And on the issue of an actual meeting, so what? It's OK -- it's not OK but it's, you know, it's not like it was a deposition that he lied to, the president lied to the press and he's become very adept at that without consequence. And at the end of the day if the president knew about the meeting, it's not illegal to have a meeting in and of itself. It's what the substance of that meeting was all about. So I think it may have a lot of political significance, Ana, but on the legal side I just don't think it has significance.

CABRERA: We will see what Robert Mueller does with it. Obviously it's also a part of this investigation now in the Southern District of New York who has Cohen's case specifically.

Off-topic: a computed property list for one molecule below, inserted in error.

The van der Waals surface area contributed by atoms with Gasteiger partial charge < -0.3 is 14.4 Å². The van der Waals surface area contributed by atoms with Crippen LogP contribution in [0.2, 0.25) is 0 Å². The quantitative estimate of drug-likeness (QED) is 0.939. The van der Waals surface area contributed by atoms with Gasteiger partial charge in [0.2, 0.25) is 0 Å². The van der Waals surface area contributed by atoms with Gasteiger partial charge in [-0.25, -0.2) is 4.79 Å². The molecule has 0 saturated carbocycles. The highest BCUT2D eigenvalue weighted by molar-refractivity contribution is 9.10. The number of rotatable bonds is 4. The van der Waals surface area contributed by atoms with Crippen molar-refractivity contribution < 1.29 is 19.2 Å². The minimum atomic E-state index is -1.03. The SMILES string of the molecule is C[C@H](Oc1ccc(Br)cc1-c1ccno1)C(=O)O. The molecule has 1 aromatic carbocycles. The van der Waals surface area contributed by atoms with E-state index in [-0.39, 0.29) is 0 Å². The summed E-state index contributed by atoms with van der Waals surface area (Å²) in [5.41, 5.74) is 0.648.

[18:10:05] Tom Hamburger and Joey Jackson, thank you both.

We have more breaking news on this deadly California wildfire claiming another life, more people are missing. The latest from the West Coast in just minutes.

You're live in the CNN NEWSROOM.


CABRERA: An update from the California wildfires, the death toll and the number of people missing are climbing, six people are now confirmed dead, at least seven are missing, and there is a warning as nightfall near. Conditions are rife for this inferno to become even more dangerous. An explosive than what firefighters have already seen and they have seen plenty. At least 570 homes are destroyed. Thousands more are threatened and so little of this biggest fire near Redding has been contained. It's bare worth mentioning. Just 5 percent containment.